16 - Establish daily routines to take your medications. - Do not abruptly stop taking your medication. - Keep records of your current medications to provide to the hospital and pharmacy. - Review proper inhaler technique with your physician or pharmacist; different types of inhalers may be used differently than others. - If you are having difficulty with your inhaler, speak with your physician about devices that can assist you. - Be sure to regularly check expiration dates especially on a rescue inhaler that you do not need to use often. - Some medications may be used with a nebulizer, speak with your physician if this is your preferred method of medication administration. There are several classes of medications used to treat COPD; they are listed below.

17 1. Bronchodilators: help to relax and open airways. There are multiple types of bronchodilators. Fast-acting beta-2 agonists also help to prevent exercise-induced wheezing, clear mucus and stop an attack. Should be taken before other bronchodilators and inhaled corticosteroids. o Inhaled 1. Albuterol sulfate (ProAir, Proventil HFA, Ventolin HFA) 2. Levalbuterol HCL (Xopenex HFA) 3. Metaproterenol sulfate (Alupent) 4. Terbutaline sulfate (Brethaire) - Inform your physician if you: o Need to use this inhaler more often than prescribed o Do not have sufficient relief - Side effects o Trembling, nervousness, insomnia, rapid heartbeat, and increased blood pressure Long-acting beta-2 agonists take effect more slowly and work longer than fast-acting beta-2 agonists. Also help to prevent exercise-induced wheezing and clear mucus. o Inhaled 1. Formoterol fumarate (Foradil) 2. Salmeterol xinafoate (Serevent)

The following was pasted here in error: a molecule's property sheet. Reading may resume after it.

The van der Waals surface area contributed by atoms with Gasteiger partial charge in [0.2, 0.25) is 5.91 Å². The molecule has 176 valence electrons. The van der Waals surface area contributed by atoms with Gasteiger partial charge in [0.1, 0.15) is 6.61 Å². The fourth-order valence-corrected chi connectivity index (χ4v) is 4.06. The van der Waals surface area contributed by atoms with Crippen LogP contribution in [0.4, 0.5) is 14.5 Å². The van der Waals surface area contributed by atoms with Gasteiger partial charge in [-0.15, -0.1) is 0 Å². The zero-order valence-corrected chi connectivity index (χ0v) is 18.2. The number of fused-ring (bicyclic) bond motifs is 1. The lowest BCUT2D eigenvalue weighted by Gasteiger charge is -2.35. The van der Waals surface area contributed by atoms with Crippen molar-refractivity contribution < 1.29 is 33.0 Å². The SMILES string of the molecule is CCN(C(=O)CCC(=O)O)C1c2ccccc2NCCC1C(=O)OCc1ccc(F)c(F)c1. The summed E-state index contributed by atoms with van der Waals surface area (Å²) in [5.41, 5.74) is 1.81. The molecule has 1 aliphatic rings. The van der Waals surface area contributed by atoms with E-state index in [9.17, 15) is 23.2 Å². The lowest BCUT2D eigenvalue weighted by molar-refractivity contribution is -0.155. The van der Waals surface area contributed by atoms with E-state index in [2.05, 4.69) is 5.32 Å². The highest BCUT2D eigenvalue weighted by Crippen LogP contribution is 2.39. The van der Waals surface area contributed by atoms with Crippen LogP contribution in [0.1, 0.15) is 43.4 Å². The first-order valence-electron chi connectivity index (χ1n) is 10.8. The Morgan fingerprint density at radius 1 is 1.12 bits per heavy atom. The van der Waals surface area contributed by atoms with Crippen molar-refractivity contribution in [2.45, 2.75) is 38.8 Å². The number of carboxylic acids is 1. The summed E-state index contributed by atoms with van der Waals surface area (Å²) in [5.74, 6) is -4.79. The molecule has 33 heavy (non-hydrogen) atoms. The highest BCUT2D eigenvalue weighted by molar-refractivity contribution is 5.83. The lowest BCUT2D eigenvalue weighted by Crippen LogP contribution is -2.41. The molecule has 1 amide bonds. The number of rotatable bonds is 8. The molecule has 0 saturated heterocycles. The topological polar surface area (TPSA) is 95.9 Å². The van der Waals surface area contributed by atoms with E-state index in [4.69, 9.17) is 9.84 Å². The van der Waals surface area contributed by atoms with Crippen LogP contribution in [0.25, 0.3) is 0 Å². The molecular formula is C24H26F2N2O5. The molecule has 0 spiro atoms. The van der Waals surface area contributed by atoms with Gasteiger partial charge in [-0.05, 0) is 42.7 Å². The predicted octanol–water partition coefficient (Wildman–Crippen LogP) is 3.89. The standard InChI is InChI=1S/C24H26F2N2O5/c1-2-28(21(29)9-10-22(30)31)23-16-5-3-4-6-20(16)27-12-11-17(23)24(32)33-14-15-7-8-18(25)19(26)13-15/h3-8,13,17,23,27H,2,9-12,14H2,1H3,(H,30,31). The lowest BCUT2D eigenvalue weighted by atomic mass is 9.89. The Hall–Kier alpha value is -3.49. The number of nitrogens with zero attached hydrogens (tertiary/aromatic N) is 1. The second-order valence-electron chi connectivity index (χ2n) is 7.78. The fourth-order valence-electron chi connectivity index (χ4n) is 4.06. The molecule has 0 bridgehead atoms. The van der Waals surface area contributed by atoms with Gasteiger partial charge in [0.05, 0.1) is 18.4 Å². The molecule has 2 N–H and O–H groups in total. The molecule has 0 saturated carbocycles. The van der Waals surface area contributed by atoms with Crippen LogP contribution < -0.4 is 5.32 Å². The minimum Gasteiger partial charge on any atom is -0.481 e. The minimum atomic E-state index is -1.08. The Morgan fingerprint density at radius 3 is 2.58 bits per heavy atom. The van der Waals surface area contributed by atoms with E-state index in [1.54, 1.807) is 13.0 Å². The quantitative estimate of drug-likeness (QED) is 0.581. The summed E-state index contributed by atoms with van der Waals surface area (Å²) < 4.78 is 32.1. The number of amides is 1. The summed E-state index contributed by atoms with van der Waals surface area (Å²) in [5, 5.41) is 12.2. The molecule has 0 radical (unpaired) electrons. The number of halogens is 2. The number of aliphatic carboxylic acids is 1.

18 - Inform your physician if you: o Need to use your rescue inhaler more often than prescribed o Do not have sufficient relief - Side effects o Trembling, nervousness, rapid heartbeat, and headache Anticholinergics take effect more slowly than fast-acting beta-2 agonists. o Inhaled 1. Ipratropium bromide (Atrovent HFA) 2. Tiotropium bromide (Spiriva) - Inform your physician if you: o Need to use your rescue inhaler more often than prescribed o Do not have sufficient relief - Side effects o Nervousness, dizziness, drowsiness, headache, upset stomach, constipation, and dry mouth. Methylxanthines are long acting, stimulate the diaphragm and breathing, and may be useful if symptoms occur during sleep. o Swallowed 1. Theophylline (Elixophyllin, Theolair, Theochron, Theo-24)

19 - Inform your physician if you: o Need to use your rescue inhaler more often than prescribed o Do not have sufficient relief o Begin a new medication or stop taking an old medication - Side effects o Headache, nervousness, insomnia, irregular heartbeat, diarrhea, or nausea o Can interact with other medications, blood levels must be monitored regularly o Limit caffeine intake 2. Corticosteroids: may be inhaled or swallowed. They reduce inflammation and swelling in the airways, reduce mucus production, and decrease sensitivity of airways to irritants and allergens. Do not stop taking these medications without consulting your doctor, high doses must be tapered and cannot be stopped abruptly. Inhaled very little enters the bloodstream, so few side effects. Do not use for fast relief or shortness of breath. Must be used daily, important to rinse mouth after use. o Beclomethasone dispropionate (QVAR) o Budesonide (Pulmicort) o Flunisolide (Aerospan HFA) o Fluticasone propionate (Flovent HFA) - Inform your physician if you: